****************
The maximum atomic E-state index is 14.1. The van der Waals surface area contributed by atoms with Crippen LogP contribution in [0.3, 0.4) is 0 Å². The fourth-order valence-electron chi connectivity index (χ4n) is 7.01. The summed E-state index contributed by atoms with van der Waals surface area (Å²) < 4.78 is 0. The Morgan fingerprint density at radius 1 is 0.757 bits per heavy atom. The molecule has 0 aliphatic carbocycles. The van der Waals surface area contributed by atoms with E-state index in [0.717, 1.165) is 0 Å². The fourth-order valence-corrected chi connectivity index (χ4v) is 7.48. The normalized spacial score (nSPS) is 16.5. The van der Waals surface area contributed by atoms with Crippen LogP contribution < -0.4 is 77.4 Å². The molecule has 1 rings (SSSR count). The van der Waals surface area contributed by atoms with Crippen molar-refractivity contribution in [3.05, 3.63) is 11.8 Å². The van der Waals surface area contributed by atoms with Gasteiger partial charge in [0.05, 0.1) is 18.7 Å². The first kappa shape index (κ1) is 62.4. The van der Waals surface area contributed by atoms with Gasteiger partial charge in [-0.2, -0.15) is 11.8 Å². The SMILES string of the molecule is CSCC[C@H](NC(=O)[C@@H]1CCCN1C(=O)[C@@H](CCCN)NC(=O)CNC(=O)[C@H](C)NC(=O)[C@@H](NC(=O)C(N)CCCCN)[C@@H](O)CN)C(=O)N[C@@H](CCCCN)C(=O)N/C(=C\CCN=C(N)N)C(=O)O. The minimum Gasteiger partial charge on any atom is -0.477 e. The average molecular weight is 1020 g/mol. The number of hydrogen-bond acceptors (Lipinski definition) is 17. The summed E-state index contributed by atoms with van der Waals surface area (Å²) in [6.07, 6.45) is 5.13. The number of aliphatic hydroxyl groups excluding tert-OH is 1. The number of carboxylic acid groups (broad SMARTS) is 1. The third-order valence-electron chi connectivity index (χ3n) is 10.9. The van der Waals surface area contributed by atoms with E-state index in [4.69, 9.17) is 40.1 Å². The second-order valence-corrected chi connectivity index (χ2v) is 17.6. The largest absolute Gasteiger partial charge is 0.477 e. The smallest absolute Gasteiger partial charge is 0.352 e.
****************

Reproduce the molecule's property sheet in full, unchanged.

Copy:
The maximum atomic E-state index is 14.1. The van der Waals surface area contributed by atoms with Crippen LogP contribution in [0.3, 0.4) is 0 Å². The fourth-order valence-electron chi connectivity index (χ4n) is 7.01. The summed E-state index contributed by atoms with van der Waals surface area (Å²) < 4.78 is 0. The Morgan fingerprint density at radius 1 is 0.757 bits per heavy atom. The molecule has 0 aliphatic carbocycles. The van der Waals surface area contributed by atoms with E-state index in [0.717, 1.165) is 0 Å². The fourth-order valence-corrected chi connectivity index (χ4v) is 7.48. The normalized spacial score (nSPS) is 16.5. The van der Waals surface area contributed by atoms with Crippen LogP contribution < -0.4 is 77.4 Å². The molecule has 1 rings (SSSR count). The van der Waals surface area contributed by atoms with Crippen molar-refractivity contribution in [3.05, 3.63) is 11.8 Å². The van der Waals surface area contributed by atoms with Gasteiger partial charge in [0.05, 0.1) is 18.7 Å². The first kappa shape index (κ1) is 62.4. The van der Waals surface area contributed by atoms with Gasteiger partial charge in [-0.2, -0.15) is 11.8 Å². The SMILES string of the molecule is CSCC[C@H](NC(=O)[C@@H]1CCCN1C(=O)[C@@H](CCCN)NC(=O)CNC(=O)[C@H](C)NC(=O)[C@@H](NC(=O)C(N)CCCCN)[C@@H](O)CN)C(=O)N[C@@H](CCCCN)C(=O)N/C(=C\CCN=C(N)N)C(=O)O. The minimum Gasteiger partial charge on any atom is -0.477 e. The average molecular weight is 1020 g/mol. The number of hydrogen-bond acceptors (Lipinski definition) is 17. The summed E-state index contributed by atoms with van der Waals surface area (Å²) in [6.07, 6.45) is 5.13. The number of aliphatic hydroxyl groups excluding tert-OH is 1. The number of carboxylic acid groups (broad SMARTS) is 1. The third-order valence-electron chi connectivity index (χ3n) is 10.9. The van der Waals surface area contributed by atoms with E-state index in [4.69, 9.17) is 40.1 Å². The second-order valence-corrected chi connectivity index (χ2v) is 17.6. The largest absolute Gasteiger partial charge is 0.477 e. The smallest absolute Gasteiger partial charge is 0.352 e.